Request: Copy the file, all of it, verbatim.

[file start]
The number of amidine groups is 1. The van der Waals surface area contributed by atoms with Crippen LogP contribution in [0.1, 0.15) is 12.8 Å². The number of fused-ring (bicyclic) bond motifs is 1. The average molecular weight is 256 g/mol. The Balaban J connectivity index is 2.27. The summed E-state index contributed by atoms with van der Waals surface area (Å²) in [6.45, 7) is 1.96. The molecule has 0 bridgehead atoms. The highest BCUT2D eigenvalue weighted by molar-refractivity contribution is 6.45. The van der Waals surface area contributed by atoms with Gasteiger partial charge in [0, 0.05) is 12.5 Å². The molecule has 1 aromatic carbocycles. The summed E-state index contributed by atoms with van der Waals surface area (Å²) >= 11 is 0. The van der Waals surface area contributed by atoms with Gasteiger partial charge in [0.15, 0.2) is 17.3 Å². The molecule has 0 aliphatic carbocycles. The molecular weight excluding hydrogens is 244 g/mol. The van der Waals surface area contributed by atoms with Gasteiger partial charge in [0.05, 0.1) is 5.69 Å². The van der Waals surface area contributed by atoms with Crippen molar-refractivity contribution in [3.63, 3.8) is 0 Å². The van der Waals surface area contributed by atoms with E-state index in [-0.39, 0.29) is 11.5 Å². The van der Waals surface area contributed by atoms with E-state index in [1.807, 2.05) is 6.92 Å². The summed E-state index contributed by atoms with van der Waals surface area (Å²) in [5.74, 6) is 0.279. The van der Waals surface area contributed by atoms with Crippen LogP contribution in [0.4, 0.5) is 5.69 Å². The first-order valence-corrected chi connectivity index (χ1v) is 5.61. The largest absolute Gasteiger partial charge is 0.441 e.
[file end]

The number of amidine groups is 1. The van der Waals surface area contributed by atoms with Crippen LogP contribution in [0.1, 0.15) is 12.8 Å². The number of fused-ring (bicyclic) bond motifs is 1. The average molecular weight is 256 g/mol. The Balaban J connectivity index is 2.27. The summed E-state index contributed by atoms with van der Waals surface area (Å²) in [6.45, 7) is 1.96. The molecule has 0 bridgehead atoms. The highest BCUT2D eigenvalue weighted by molar-refractivity contribution is 6.45. The van der Waals surface area contributed by atoms with Gasteiger partial charge in [0, 0.05) is 12.5 Å². The molecule has 1 aromatic carbocycles. The summed E-state index contributed by atoms with van der Waals surface area (Å²) >= 11 is 0. The van der Waals surface area contributed by atoms with Gasteiger partial charge in [0.15, 0.2) is 17.3 Å². The molecule has 0 aliphatic carbocycles. The molecular weight excluding hydrogens is 244 g/mol. The van der Waals surface area contributed by atoms with Gasteiger partial charge in [0.05, 0.1) is 5.69 Å². The van der Waals surface area contributed by atoms with Crippen molar-refractivity contribution in [3.63, 3.8) is 0 Å². The van der Waals surface area contributed by atoms with E-state index in [-0.39, 0.29) is 11.5 Å². The van der Waals surface area contributed by atoms with E-state index in [1.807, 2.05) is 6.92 Å². The summed E-state index contributed by atoms with van der Waals surface area (Å²) in [5.74, 6) is 0.279. The van der Waals surface area contributed by atoms with Crippen LogP contribution in [0.4, 0.5) is 5.69 Å². The first-order valence-corrected chi connectivity index (χ1v) is 5.61. The largest absolute Gasteiger partial charge is 0.441 e.